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  1. #1
    SitePoint Wizard
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    Could Flex replace JSP?

    Day by day, I'm getting to know more about Flex and who ever knew that "Spring Framework" is working on Flex integeration.

    http://static.springframework.org/sp...reference.html

    Seriously, the integration is a beauty. In Flex, by coding
    Code:
         <mx:RemoteObject id="ro"
                 destination="guestListService"
                 endpoint="/myProject/spring/messagebroker/amf"
                 result="resultHandler(event)"
                 fault="faultHandler(event)"/>
    you now have guestListService spring bean inside the Flex! that easy. And calling it is dummy proof.

    Code:
    <mx:Button label="Get Guest List" click="ro.getGuestList()"/>
    You can guess that it's RPC to the Spring Bean through HTTP/S. Anyways, I'm beginning to swade that Flex has a good chance of dominating JSP down the road and Java will only be used as a service provider engine. Do you guys agree? No doubt that Flex can give better RIA vs html/javascript/css. Anyways, Flex is awesome!

  2. #2
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    Unofrutantelly flex is much slower than javascript+html+css on client side and not to mention even the developer side (just try to use Flex in eclipse, and do a compilation of a medium size project with many libraries, it gets slower and slower and consumes a lot of RAM).

    Development in Flex looks nice (when we speak only of code), but it is still not mature enough, one have to look for some frameworks to use it better and not to reinvent the weel.

  3. #3
    SitePoint Wizard
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    Flex has been around since 2004. I would say if you compare traditional javascript/html then Flex is much faster due to asyncronous http requests. Also, the request result sent to the Flex is much smaller because it's in binary and not in String. So, for AJAX calls you get either JSON/XML as a string, parse the string, edit the html. Where flex is sending the data as binary, can bind directly to the view code. Meaning no need to parse and edit.

    As far as compilation, one can say the same thing w/ Java. The more code you add it'll be slower and requires more memory. So, for me I settle w/ dual xeon w/ 4 gig. Developer machine should be very powerful from the start.

  4. #4
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    Well yeah, I agree that developer machine should be powerful, but my employer doesn't know that (I use laptop with 2GB RAM, Pentium M 2.13GHz single core).

    But as for compilation I don't agree, Flex compiler seams to load everything to memory, and libraries that should help in decreasing compilation time as well as memory usage are doing just the opposite. It is a known problem with flex, workaround is to have the sources of libraries and compile them with the main project. Not to mention the lack of incremental compilation.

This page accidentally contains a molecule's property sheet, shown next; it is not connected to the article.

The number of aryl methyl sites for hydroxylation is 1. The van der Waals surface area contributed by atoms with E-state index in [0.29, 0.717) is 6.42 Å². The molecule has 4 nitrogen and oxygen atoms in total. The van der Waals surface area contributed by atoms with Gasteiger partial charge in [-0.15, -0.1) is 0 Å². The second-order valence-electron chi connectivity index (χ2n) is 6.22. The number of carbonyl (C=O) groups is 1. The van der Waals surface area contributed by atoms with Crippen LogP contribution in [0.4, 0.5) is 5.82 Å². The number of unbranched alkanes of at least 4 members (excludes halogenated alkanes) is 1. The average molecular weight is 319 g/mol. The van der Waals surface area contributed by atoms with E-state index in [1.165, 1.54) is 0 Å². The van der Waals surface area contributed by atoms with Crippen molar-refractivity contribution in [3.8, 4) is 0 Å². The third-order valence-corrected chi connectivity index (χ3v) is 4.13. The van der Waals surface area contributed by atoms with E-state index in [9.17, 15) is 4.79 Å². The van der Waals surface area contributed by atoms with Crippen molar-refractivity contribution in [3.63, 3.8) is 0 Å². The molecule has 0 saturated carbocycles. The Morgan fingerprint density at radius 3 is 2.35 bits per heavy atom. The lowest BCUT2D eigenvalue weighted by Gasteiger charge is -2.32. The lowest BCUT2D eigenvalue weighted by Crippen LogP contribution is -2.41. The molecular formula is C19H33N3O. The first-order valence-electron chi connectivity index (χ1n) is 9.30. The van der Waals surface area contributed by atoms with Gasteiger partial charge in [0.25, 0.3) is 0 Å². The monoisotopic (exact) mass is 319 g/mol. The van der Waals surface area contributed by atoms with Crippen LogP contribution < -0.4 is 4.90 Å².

In the project I worked at, whenever I changed a file it was doing compilation for 1min - 1min 30s (and the size of eclipse at the end of day was sometimes > 1.2GB). Because of that I had to disable auto compilation. Nothing like this happened when I'm doing Java development.

    I probably need to wait for Flex 4, maybe it will be mature enough then.

  5. #5
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    flex replacing jsp?? i don't think so, flex is minly for cross platform RIA applications and JSP is for common web pages...

  6. #6
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    Isn't that what we all aim for? cross platform RIA applications sounds great to me! JSP is more than capable of creating RIA. The main secret recipe would be AJAX/CSS. The hardest part to do this in JSP is that you need to ensure compatibility among browsers and I assure you, this is harder than coding in flex. Where in flex, there is 0 compatibility issue and who doesn't have flash plugin installed on their browser?

  7. #7
    SiteP0int Weazle hooknc's Avatar
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    I'm personally not a fan of RIA.

    Don't get me wrong, I think in some situations RIA is the right solution. However, it is also my opinion that in most cases a typical page by page web app (with no or minimal JavaScript) will work just as well as a RIA.

    I do have to agree using something like flex would be 100&#37; better then using JavaScript. I feel as though trying to program with JavaScript has got to be one of the biggest jokes ever. Who would subject themselves to a programming environment that isn't well document (across browser nuisances), is constantly changing (due to new browser environments), and forces a developer to add logic to deal with different running environments in the code? I know that the JavaScript libraries are attempting to minimize all the fuss, but what a stressful way to make a living. How long must it take to perform a full acceptance test across all the browsers (IE 6, 7, 8, Firefox 1, 2, 3, Safari X, x, x, Opera, Chrome, etc...)?

    Again, don't get me wrong, I think JavaScript in small doses is appropriate, but to build an RIA with JavaScrpit... I know apps have been written, but at what cost?
    baby steps... baby steps...

  8. #8
    SitePoint Wizard
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    That's a good point about JavaScript. One open source framework called jQuery is created just for that purpose (multi-browser compatible javascript library). If I ever create RIA w/ JSP than jQuery is on top of my list.

    Just in case anyone is interested, check out this book
    http://www.amazon.com/Flex-Spring-Ex...2937881&sr=8-1
    It will open eyes for any Java Web Developers.


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